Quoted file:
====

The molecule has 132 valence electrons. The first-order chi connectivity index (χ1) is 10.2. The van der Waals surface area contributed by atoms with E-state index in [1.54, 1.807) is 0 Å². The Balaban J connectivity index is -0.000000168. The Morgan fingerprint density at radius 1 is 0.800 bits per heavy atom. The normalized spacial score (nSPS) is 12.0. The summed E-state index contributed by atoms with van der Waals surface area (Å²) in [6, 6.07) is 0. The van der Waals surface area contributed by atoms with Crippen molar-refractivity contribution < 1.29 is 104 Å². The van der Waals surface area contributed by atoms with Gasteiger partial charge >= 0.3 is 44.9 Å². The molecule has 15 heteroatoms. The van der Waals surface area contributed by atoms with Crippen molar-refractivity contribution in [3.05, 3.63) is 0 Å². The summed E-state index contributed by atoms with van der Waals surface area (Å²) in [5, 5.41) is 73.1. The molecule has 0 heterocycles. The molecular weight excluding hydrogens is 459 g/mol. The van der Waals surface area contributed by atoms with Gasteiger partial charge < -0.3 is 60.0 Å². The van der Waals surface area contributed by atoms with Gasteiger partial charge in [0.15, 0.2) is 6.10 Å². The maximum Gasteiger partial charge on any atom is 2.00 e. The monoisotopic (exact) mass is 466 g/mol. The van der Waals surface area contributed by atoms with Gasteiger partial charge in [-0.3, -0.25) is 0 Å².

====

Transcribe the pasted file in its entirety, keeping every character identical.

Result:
The molecule has 132 valence electrons. The first-order chi connectivity index (χ1) is 10.2. The van der Waals surface area contributed by atoms with E-state index in [1.54, 1.807) is 0 Å². The Balaban J connectivity index is -0.000000168. The Morgan fingerprint density at radius 1 is 0.800 bits per heavy atom. The normalized spacial score (nSPS) is 12.0. The summed E-state index contributed by atoms with van der Waals surface area (Å²) in [6, 6.07) is 0. The van der Waals surface area contributed by atoms with Crippen molar-refractivity contribution < 1.29 is 104 Å². The van der Waals surface area contributed by atoms with Gasteiger partial charge >= 0.3 is 44.9 Å². The molecule has 15 heteroatoms. The van der Waals surface area contributed by atoms with Crippen molar-refractivity contribution in [3.05, 3.63) is 0 Å². The summed E-state index contributed by atoms with van der Waals surface area (Å²) in [5, 5.41) is 73.1. The molecule has 0 heterocycles. The molecular weight excluding hydrogens is 459 g/mol. The van der Waals surface area contributed by atoms with Gasteiger partial charge < -0.3 is 60.0 Å². The van der Waals surface area contributed by atoms with Gasteiger partial charge in [0.15, 0.2) is 6.10 Å². The maximum Gasteiger partial charge on any atom is 2.00 e. The monoisotopic (exact) mass is 466 g/mol. The van der Waals surface area contributed by atoms with Gasteiger partial charge in [-0.3, -0.25) is 0 Å².